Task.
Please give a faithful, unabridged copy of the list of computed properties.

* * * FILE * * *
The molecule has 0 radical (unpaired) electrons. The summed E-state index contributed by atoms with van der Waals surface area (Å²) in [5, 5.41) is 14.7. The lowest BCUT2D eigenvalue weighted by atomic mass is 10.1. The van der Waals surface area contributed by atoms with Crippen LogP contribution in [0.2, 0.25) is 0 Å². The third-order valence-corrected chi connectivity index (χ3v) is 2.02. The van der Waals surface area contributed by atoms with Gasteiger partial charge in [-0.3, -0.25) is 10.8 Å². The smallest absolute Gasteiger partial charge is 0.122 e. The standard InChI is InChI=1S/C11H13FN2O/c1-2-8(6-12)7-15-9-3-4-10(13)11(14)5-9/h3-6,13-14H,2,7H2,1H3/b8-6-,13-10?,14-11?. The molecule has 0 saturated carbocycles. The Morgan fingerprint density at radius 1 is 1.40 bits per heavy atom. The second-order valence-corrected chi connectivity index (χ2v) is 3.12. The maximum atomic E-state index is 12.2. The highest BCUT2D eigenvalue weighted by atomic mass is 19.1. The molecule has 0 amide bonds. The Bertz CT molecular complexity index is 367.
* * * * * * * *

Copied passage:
The molecule has 0 radical (unpaired) electrons. The summed E-state index contributed by atoms with van der Waals surface area (Å²) in [5, 5.41) is 14.7. The lowest BCUT2D eigenvalue weighted by atomic mass is 10.1. The van der Waals surface area contributed by atoms with Crippen LogP contribution in [0.2, 0.25) is 0 Å². The third-order valence-corrected chi connectivity index (χ3v) is 2.02. The van der Waals surface area contributed by atoms with Gasteiger partial charge in [-0.3, -0.25) is 10.8 Å². The smallest absolute Gasteiger partial charge is 0.122 e. The standard InChI is InChI=1S/C11H13FN2O/c1-2-8(6-12)7-15-9-3-4-10(13)11(14)5-9/h3-6,13-14H,2,7H2,1H3/b8-6-,13-10?,14-11?. The molecule has 0 saturated carbocycles. The Morgan fingerprint density at radius 1 is 1.40 bits per heavy atom. The second-order valence-corrected chi connectivity index (χ2v) is 3.12. The maximum atomic E-state index is 12.2. The highest BCUT2D eigenvalue weighted by atomic mass is 19.1. The molecule has 0 amide bonds. The Bertz CT molecular complexity index is 367.